Diabetes – are You a Sitter?
Sitting killed 5.3 million people worldwide last year. Globally, 20% of early deaths are preventable with moderate exercise. So don’t be surprised (or insulted ) if the next prescription from your doctor is for nothing more than an exercise regime,” a report from America recently stated
A few years ago, Dr David Dunstan of the Australian Heart and Diabetes Institute warned that every hour spent watching TV increases the risk of early death from all causes. And now research says that inactivity not only contributes to obesity, heart disease and diabetes, but prolonged sitting may contribute to the risk of depression.
We sit in cafes, in offices, in the car, in front of TV and computers. And we know that inactivity is one of the high risk factors for diabetes. More than 240,000 people in New Zealand have diagnosed diabetes and about as many again have it without knowing.
Diabetes is emerging as the biggest health catastrophe the world has ever seen. It will overwhelm healthcare resources everywhere and jeopardise the health of over half a million New Zealanders over the next decade.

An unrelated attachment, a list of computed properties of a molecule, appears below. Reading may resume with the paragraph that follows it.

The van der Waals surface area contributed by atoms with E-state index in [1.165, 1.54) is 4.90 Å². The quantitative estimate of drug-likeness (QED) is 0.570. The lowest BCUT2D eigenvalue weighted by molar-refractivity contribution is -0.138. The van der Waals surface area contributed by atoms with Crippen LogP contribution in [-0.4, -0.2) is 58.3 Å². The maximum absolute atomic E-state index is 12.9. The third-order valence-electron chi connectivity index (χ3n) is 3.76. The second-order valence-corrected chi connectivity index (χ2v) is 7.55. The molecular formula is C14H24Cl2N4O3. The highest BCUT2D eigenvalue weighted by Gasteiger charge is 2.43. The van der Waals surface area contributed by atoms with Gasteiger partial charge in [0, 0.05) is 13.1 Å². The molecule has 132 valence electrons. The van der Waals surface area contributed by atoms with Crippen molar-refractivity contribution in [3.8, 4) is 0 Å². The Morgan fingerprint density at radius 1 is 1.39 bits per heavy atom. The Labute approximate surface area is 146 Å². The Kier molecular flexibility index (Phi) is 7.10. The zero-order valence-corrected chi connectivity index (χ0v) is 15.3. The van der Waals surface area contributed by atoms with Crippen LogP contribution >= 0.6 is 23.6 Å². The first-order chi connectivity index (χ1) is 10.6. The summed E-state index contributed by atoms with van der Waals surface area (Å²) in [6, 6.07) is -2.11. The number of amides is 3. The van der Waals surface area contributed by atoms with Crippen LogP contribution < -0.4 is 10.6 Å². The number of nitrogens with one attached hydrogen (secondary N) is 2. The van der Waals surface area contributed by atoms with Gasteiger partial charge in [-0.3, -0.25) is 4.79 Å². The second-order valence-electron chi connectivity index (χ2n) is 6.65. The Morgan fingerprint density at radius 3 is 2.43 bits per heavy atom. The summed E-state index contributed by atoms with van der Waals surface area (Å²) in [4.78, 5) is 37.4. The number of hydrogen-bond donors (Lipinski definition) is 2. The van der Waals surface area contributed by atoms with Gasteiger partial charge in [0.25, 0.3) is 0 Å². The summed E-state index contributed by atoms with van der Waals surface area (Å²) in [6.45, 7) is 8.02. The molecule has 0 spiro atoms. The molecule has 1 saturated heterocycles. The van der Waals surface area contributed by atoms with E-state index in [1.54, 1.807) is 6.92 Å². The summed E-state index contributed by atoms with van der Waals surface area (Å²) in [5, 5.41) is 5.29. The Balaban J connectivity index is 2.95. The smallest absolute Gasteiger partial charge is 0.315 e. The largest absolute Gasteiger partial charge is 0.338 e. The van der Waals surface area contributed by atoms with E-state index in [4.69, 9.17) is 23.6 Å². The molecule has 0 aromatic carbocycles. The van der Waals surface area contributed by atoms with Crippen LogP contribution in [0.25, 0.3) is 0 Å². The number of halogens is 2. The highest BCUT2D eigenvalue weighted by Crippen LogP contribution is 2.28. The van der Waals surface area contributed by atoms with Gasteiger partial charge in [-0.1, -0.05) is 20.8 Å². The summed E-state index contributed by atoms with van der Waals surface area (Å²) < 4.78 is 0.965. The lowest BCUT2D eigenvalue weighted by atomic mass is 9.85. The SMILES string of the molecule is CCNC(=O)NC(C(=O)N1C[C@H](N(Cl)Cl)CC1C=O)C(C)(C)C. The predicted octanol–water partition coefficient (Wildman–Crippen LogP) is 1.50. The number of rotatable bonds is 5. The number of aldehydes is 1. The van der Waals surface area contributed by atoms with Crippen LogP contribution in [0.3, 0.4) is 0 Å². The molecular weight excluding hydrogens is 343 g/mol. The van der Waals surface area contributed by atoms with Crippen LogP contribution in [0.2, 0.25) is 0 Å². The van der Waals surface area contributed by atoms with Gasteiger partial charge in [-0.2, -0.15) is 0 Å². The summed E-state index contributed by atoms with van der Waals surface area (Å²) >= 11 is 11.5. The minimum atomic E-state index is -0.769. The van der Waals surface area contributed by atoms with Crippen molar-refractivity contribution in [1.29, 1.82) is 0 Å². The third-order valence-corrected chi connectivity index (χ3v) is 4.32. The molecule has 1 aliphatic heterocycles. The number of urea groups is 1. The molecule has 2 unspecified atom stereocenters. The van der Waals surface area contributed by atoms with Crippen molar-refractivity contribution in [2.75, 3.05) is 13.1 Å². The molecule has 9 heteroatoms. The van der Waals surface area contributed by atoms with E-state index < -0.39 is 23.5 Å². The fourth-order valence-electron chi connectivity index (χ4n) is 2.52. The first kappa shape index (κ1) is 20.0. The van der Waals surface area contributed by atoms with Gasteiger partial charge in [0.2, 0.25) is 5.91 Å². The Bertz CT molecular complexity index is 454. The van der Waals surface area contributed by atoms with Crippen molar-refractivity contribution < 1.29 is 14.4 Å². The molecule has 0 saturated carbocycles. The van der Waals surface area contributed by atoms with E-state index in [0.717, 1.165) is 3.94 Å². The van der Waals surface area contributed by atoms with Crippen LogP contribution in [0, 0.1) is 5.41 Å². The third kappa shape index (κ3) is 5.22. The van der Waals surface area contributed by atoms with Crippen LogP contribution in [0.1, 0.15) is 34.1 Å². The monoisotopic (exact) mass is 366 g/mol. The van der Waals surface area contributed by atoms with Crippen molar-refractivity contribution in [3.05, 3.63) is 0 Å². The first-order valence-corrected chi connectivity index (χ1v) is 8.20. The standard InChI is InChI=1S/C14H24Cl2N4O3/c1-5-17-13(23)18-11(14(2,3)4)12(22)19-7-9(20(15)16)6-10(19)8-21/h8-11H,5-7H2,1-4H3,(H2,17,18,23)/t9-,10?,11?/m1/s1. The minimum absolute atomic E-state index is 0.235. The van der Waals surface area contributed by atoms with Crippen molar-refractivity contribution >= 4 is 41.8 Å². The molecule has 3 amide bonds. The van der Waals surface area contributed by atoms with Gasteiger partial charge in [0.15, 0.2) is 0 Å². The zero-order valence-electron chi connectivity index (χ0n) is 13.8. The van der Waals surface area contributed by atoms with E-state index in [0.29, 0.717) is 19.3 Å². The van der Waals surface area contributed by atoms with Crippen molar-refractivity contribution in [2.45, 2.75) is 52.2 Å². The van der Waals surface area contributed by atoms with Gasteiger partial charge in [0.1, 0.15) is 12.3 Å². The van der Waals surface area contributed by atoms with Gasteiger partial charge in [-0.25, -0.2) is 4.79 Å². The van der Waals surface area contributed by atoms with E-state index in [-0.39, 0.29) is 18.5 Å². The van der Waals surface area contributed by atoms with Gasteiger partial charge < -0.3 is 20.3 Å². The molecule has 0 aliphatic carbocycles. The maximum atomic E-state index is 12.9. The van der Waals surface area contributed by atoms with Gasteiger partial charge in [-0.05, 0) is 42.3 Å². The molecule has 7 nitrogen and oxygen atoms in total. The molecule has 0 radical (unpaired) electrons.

Poorly managed diabetes is a major cause of heart attacks, strokes, kidney failure, blindness and foot and leg amputations.
Worryingly”, says Diabetes Queensland CEO, Michelle Trute, “we found more than a quarter of Queenslanders with diabetes were not meeting the basic requirements of foot care to avoid the risk of future amputation.” Figures for other countries are likely to be similar.
Keeping circulation boosted in feet and legs is important to help avoid some of the foot complications which often occur and can lead to amputation – numbness, tingling, loss of feeling, abrasions and ulcers which do not heal.
So keep moving while you sit – in front of TV, in the office or in the car. The Aircycle circulation booster enables you to do this to help maintain good blood flow to feet and legs and reduce swollen ankles and cramps. It is helpful for anyone who sits long periods as well as for those with diabetes and arthritis.